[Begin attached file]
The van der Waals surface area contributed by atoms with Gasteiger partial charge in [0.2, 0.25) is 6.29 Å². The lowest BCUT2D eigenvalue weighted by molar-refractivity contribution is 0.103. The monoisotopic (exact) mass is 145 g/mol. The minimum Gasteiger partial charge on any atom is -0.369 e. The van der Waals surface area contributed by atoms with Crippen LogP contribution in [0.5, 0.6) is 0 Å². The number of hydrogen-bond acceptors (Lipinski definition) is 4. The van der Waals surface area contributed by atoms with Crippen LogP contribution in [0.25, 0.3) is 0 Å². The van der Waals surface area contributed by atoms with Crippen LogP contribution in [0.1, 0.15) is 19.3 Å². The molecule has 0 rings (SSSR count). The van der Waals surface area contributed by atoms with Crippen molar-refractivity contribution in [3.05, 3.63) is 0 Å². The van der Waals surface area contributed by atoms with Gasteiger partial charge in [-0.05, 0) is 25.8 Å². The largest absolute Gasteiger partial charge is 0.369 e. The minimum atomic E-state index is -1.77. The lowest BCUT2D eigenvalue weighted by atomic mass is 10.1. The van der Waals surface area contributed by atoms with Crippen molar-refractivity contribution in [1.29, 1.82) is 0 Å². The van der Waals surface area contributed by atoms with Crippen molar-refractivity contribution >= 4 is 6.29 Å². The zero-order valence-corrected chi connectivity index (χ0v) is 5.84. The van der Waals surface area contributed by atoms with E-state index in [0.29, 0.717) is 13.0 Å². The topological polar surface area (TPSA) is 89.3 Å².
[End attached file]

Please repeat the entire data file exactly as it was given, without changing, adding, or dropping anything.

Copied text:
The van der Waals surface area contributed by atoms with Gasteiger partial charge in [0.2, 0.25) is 6.29 Å². The lowest BCUT2D eigenvalue weighted by molar-refractivity contribution is 0.103. The monoisotopic (exact) mass is 145 g/mol. The minimum Gasteiger partial charge on any atom is -0.369 e. The van der Waals surface area contributed by atoms with Crippen LogP contribution in [0.5, 0.6) is 0 Å². The number of hydrogen-bond acceptors (Lipinski definition) is 4. The van der Waals surface area contributed by atoms with Crippen LogP contribution in [0.25, 0.3) is 0 Å². The van der Waals surface area contributed by atoms with Crippen LogP contribution in [0.1, 0.15) is 19.3 Å². The molecule has 0 rings (SSSR count). The van der Waals surface area contributed by atoms with Crippen molar-refractivity contribution in [3.05, 3.63) is 0 Å². The van der Waals surface area contributed by atoms with Gasteiger partial charge in [-0.05, 0) is 25.8 Å². The largest absolute Gasteiger partial charge is 0.369 e. The minimum atomic E-state index is -1.77. The lowest BCUT2D eigenvalue weighted by atomic mass is 10.1. The van der Waals surface area contributed by atoms with Crippen molar-refractivity contribution in [1.29, 1.82) is 0 Å². The van der Waals surface area contributed by atoms with Crippen molar-refractivity contribution >= 4 is 6.29 Å². The zero-order valence-corrected chi connectivity index (χ0v) is 5.84. The van der Waals surface area contributed by atoms with E-state index in [0.29, 0.717) is 13.0 Å². The topological polar surface area (TPSA) is 89.3 Å².